With Kerala heading for prohibition, Mahe awaits visitors with dread

Written By kom nampultig on Senin, 25 Agustus 2014 | 08.20

MAHE: A rum bottle resembling the image of Virgin Mary. That too in a wine shop and bar adjacent to the Mahe Church, the shrine of St Theresa. "Spirit of a different kind," says a passerby as we curiously watch the bottle.

It is this 'spirit' that differentiates the tiny town of Mahe, an erstwhile French colony now part of Puducherry, from other places. Liquor is considerably cheaper here compared to Kerala.

The town, spread over nine sq km with a population of less than 42,000, has 64 wine shops and bars, giving an impression that the place, pet-named the eyebrow of Arabian sea, survives on spirit rather than anything else.

"This is exactly the problem of Mahe today, and this negative image will become worse further in parallel to Kerala's journey towards prohibition," says Palliyan Pramod, a councilor of the now defunct Mahe municipal council.

"The liquor inflow here will increase in the coming days with the Kerala government deciding to close down the bars and reduce the number of wine shops," he warns, hinting at the possible threat of spurious liquor and other social evils if the Puducherry government fails to bring in some regulation.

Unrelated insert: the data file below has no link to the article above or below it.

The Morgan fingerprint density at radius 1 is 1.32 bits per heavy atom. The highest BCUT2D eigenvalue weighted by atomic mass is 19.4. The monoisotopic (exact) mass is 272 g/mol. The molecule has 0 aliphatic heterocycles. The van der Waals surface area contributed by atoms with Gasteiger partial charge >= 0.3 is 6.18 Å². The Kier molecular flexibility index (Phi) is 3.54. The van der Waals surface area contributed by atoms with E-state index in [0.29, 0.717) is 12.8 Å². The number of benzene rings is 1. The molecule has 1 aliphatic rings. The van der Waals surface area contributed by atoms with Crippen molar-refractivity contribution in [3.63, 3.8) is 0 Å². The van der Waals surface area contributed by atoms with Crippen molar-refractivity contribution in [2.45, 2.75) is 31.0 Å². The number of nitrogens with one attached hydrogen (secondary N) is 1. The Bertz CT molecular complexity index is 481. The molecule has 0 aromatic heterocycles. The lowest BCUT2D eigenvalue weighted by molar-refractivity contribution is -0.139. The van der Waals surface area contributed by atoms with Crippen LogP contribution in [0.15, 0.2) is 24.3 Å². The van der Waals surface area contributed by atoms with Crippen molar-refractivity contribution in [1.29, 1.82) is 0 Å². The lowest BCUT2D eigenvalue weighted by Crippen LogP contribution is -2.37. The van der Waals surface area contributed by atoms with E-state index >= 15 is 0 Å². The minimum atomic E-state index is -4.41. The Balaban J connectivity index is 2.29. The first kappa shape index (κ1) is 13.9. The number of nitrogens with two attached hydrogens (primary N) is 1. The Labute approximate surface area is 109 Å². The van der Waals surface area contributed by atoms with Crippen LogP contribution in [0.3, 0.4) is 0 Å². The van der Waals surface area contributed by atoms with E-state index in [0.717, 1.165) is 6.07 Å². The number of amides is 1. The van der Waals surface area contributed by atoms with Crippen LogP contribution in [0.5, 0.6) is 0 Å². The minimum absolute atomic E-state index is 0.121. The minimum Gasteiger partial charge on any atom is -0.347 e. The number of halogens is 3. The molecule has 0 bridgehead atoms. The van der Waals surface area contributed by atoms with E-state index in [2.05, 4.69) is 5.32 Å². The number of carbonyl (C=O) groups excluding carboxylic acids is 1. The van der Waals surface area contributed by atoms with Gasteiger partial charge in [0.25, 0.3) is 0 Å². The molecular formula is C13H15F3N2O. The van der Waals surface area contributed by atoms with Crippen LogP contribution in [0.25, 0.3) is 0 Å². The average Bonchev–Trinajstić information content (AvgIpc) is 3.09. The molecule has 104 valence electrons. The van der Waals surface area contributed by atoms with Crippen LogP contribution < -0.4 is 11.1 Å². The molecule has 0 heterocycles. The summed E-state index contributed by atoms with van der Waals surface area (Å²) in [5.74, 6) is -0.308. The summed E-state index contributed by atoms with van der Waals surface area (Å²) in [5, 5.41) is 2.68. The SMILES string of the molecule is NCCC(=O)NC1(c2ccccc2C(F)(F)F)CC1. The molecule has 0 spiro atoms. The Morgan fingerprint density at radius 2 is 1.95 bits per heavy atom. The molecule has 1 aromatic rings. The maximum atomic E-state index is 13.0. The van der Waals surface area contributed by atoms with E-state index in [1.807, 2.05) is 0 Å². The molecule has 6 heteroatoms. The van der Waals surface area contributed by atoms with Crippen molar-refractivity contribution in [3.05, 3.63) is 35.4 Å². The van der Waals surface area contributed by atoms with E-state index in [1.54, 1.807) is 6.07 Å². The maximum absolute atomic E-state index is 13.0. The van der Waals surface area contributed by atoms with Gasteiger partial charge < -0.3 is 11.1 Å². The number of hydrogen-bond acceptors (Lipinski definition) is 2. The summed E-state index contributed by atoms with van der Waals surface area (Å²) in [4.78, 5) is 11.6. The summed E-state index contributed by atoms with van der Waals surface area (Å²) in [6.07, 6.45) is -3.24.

There is no significant rise in sales now as all beverages corporation outlets in Kerala are open, says A Jayan, a counter salesman in a bar. "However, there is an increase in number of customers during Sundays; it will definitely go up considerably if Kerala declares dry day on Sundays," he says, adding that the majority customers are from neighbouring Kannur and Kozhikode districts.

The residents also share the anxiety. "Mahe has already got the notoriety as a haven of liquor and the image is that all Mahe residents are alcoholics though the reality is different. Most of the consumers are from Kerala," says P V Chandradas, a social activist.

"We will ask the Puducherry government to take some measures to restrict the flow of liquor to Mahe, which is estimated at around 100 loads/ month." It is true that the historic tradition of the place is lost in the flash flood of the spirit.

Another passerby says bus crews are hesitant to stop near the church and take passengers in the evening, fearing that drunken people could get in.

"In the coming days, more buses might drop passengers here but they could get stranded here in the evenings even if the holy spirits wish against it," he says as he heads towards the church.

http://timesofindia.indiatimes.com/followceleb.cms?alias=rum bottle,Mahe residents,liquor ban in Kerala,Kerala government

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